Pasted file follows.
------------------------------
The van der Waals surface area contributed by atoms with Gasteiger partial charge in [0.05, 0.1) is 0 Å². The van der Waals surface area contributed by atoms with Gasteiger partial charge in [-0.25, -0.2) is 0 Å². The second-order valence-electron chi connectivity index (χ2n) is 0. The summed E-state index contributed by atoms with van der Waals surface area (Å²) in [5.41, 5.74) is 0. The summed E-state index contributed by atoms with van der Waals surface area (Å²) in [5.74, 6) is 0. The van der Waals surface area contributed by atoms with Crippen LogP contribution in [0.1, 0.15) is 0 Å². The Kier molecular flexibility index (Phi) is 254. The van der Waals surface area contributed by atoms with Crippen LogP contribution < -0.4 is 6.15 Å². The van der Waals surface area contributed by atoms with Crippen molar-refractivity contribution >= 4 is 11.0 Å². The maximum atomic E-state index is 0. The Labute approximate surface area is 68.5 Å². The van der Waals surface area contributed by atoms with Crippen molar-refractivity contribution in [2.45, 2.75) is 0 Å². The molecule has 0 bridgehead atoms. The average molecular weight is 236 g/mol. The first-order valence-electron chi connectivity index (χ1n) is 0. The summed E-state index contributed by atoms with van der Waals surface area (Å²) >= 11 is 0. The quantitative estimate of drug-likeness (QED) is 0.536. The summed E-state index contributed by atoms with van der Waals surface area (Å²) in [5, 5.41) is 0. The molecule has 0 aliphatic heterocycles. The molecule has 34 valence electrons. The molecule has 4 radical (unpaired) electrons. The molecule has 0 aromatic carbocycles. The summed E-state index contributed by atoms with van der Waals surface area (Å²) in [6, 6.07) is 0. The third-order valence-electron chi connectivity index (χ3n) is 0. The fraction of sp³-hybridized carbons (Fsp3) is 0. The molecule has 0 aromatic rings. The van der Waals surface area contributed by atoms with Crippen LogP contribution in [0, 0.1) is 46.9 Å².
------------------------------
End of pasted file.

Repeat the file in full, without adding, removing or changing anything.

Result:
The van der Waals surface area contributed by atoms with Gasteiger partial charge in [0.05, 0.1) is 0 Å². The van der Waals surface area contributed by atoms with Gasteiger partial charge in [-0.25, -0.2) is 0 Å². The second-order valence-electron chi connectivity index (χ2n) is 0. The summed E-state index contributed by atoms with van der Waals surface area (Å²) in [5.41, 5.74) is 0. The summed E-state index contributed by atoms with van der Waals surface area (Å²) in [5.74, 6) is 0. The van der Waals surface area contributed by atoms with Crippen LogP contribution in [0.1, 0.15) is 0 Å². The Kier molecular flexibility index (Phi) is 254. The van der Waals surface area contributed by atoms with Crippen LogP contribution < -0.4 is 6.15 Å². The van der Waals surface area contributed by atoms with Crippen molar-refractivity contribution >= 4 is 11.0 Å². The maximum atomic E-state index is 0. The Labute approximate surface area is 68.5 Å². The van der Waals surface area contributed by atoms with Crippen molar-refractivity contribution in [2.45, 2.75) is 0 Å². The molecule has 0 bridgehead atoms. The average molecular weight is 236 g/mol. The first-order valence-electron chi connectivity index (χ1n) is 0. The summed E-state index contributed by atoms with van der Waals surface area (Å²) >= 11 is 0. The quantitative estimate of drug-likeness (QED) is 0.536. The summed E-state index contributed by atoms with van der Waals surface area (Å²) in [5, 5.41) is 0. The molecule has 0 aliphatic heterocycles. The molecule has 34 valence electrons. The molecule has 4 radical (unpaired) electrons. The molecule has 0 aromatic carbocycles. The summed E-state index contributed by atoms with van der Waals surface area (Å²) in [6, 6.07) is 0. The third-order valence-electron chi connectivity index (χ3n) is 0. The fraction of sp³-hybridized carbons (Fsp3) is 0. The molecule has 0 aromatic rings. The van der Waals surface area contributed by atoms with Crippen LogP contribution in [0, 0.1) is 46.9 Å².